The Roger Federer withdrawal from two major North American hardcourt tournaments has put his participation in the US Open very much in doubt.
The tournaments announced separately that Federer had pulled out due to his lingering right knee injury. The reason that the Federer withdrawal from these Masters 1000 tournaments makes his US Open future look so hazy is simply this: There has only been one time in the 20 years he has played the US Open that Federer did not play a hard court warm-up just before the year’s final Grand Slam.
Federer is a creature of habit. He’s old school. The 20-time Grand Slam champion likes his familiar schedules and routines. He’s won Cincinnati seven times and Toronto twice before heading into US Opens. As the Swiss maestro turns 40 on Sunday, it’s hard to imagine him testing his once-again-rehabbed, twice surgically repaired knee on the rigors of the hard courts in Flushing, New York.
The one and only time Federer skipped the US hard court swing before playing the US Open was all the way back in 2001, when he was just 20 years old. He lost in the Round of 16 to Andre Agassi that year. In fact, Federer enjoys Cincinnati so much that on two occasions–2004 and 2008–he played Cincy, traveled across the world to play in the Olympics, then came all the way back to the U.S. to play in New York, all in the span of just a few short weeks.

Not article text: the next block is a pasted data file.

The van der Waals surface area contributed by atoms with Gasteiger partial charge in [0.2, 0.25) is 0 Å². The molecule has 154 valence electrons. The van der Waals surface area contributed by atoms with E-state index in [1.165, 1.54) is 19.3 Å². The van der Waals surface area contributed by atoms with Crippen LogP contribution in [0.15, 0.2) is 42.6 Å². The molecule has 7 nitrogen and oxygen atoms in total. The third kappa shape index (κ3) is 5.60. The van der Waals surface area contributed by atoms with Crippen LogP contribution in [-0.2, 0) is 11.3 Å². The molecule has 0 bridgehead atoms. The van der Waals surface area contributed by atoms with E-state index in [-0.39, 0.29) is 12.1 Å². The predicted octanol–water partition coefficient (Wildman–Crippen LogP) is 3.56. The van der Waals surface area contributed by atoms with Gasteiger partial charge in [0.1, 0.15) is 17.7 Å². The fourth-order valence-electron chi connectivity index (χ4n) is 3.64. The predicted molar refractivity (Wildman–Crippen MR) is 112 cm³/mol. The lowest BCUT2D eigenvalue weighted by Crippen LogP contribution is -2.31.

Roger Federer in 2021
Federer’s last match was a quarterfinal loss to Hubert Hurkacz at Wimbledon, in which he infamously got bageled in the last frame of a straight-sets loss.
In addition to Federer, Rafael Nadal’s hard court season is also in question due to a foot injury. However, the Spanish star is currently managing in Washington, D.C.
Before fans begin to wonder if Federer will now retire, keep in mind that the Swiss superstar has emphasized his desire to focus on rehabilitation and improving as a competitor. With the resurgence of COVID concerns and a spike in cases due to the delta variant in the United States, it’s possible Federer will start fresh in 2022. That would allow Federer to give the ATP Tour another lap so that full stadiums could enjoy seeing him again.
Main Photo from Getty.